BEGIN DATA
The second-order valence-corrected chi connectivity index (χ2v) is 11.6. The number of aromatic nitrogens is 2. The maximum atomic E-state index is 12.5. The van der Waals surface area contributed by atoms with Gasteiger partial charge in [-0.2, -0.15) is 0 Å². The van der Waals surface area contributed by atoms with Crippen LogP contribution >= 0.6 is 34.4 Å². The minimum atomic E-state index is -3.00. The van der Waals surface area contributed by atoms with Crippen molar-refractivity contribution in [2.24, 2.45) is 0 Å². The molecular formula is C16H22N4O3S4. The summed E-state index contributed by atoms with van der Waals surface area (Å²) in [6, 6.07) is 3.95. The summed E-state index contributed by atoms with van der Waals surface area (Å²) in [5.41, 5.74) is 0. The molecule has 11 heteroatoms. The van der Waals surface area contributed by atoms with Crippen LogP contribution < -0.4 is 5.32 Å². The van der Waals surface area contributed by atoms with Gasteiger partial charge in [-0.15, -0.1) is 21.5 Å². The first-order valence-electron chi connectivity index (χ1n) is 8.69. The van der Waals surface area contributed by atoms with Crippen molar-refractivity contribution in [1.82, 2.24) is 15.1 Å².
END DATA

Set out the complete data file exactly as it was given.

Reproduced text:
The second-order valence-corrected chi connectivity index (χ2v) is 11.6. The number of aromatic nitrogens is 2. The maximum atomic E-state index is 12.5. The van der Waals surface area contributed by atoms with Gasteiger partial charge in [-0.2, -0.15) is 0 Å². The van der Waals surface area contributed by atoms with Crippen LogP contribution >= 0.6 is 34.4 Å². The minimum atomic E-state index is -3.00. The van der Waals surface area contributed by atoms with Crippen molar-refractivity contribution in [2.24, 2.45) is 0 Å². The molecular formula is C16H22N4O3S4. The summed E-state index contributed by atoms with van der Waals surface area (Å²) in [6, 6.07) is 3.95. The summed E-state index contributed by atoms with van der Waals surface area (Å²) in [5.41, 5.74) is 0. The molecule has 11 heteroatoms. The van der Waals surface area contributed by atoms with Crippen LogP contribution < -0.4 is 5.32 Å². The van der Waals surface area contributed by atoms with Gasteiger partial charge in [-0.15, -0.1) is 21.5 Å². The first-order valence-electron chi connectivity index (χ1n) is 8.69. The van der Waals surface area contributed by atoms with Crippen molar-refractivity contribution in [1.82, 2.24) is 15.1 Å².